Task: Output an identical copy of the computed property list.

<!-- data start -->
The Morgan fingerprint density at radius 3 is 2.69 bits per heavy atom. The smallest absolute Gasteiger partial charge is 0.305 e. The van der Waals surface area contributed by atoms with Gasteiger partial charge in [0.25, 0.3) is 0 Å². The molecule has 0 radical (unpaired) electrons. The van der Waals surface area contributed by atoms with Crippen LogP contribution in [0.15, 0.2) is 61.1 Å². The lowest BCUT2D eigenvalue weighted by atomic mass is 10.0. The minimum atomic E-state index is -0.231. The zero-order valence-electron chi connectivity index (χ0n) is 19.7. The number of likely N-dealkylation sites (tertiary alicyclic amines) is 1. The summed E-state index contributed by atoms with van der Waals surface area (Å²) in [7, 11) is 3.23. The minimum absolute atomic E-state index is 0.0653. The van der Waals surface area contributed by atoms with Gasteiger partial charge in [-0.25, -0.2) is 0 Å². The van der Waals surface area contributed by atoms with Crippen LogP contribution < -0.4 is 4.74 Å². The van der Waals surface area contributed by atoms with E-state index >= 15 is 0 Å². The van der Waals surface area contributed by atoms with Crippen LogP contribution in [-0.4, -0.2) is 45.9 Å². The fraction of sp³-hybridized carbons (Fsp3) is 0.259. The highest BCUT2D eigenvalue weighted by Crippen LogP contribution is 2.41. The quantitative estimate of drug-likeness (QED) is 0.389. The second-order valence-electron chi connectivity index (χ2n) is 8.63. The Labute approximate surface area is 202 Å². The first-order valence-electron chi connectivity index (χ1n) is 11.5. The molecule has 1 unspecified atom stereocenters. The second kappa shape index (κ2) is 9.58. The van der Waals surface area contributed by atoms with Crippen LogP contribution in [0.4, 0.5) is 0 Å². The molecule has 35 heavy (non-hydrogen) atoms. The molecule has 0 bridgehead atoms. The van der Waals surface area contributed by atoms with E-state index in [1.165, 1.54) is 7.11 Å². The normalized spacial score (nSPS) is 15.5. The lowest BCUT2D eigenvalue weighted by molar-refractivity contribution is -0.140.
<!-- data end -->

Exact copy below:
The Morgan fingerprint density at radius 3 is 2.69 bits per heavy atom. The smallest absolute Gasteiger partial charge is 0.305 e. The van der Waals surface area contributed by atoms with Gasteiger partial charge in [0.25, 0.3) is 0 Å². The molecule has 0 radical (unpaired) electrons. The van der Waals surface area contributed by atoms with Crippen LogP contribution in [0.15, 0.2) is 61.1 Å². The lowest BCUT2D eigenvalue weighted by atomic mass is 10.0. The minimum atomic E-state index is -0.231. The zero-order valence-electron chi connectivity index (χ0n) is 19.7. The number of likely N-dealkylation sites (tertiary alicyclic amines) is 1. The summed E-state index contributed by atoms with van der Waals surface area (Å²) in [7, 11) is 3.23. The minimum absolute atomic E-state index is 0.0653. The van der Waals surface area contributed by atoms with Gasteiger partial charge in [-0.25, -0.2) is 0 Å². The van der Waals surface area contributed by atoms with Crippen LogP contribution < -0.4 is 4.74 Å². The van der Waals surface area contributed by atoms with E-state index >= 15 is 0 Å². The van der Waals surface area contributed by atoms with Crippen LogP contribution in [-0.4, -0.2) is 45.9 Å². The fraction of sp³-hybridized carbons (Fsp3) is 0.259. The highest BCUT2D eigenvalue weighted by Crippen LogP contribution is 2.41. The quantitative estimate of drug-likeness (QED) is 0.389. The second-order valence-electron chi connectivity index (χ2n) is 8.63. The Labute approximate surface area is 202 Å². The first-order valence-electron chi connectivity index (χ1n) is 11.5. The molecule has 1 unspecified atom stereocenters. The second kappa shape index (κ2) is 9.58. The van der Waals surface area contributed by atoms with Crippen LogP contribution in [0.4, 0.5) is 0 Å². The molecule has 35 heavy (non-hydrogen) atoms. The molecule has 0 bridgehead atoms. The van der Waals surface area contributed by atoms with E-state index in [1.165, 1.54) is 7.11 Å². The normalized spacial score (nSPS) is 15.5. The lowest BCUT2D eigenvalue weighted by molar-refractivity contribution is -0.140.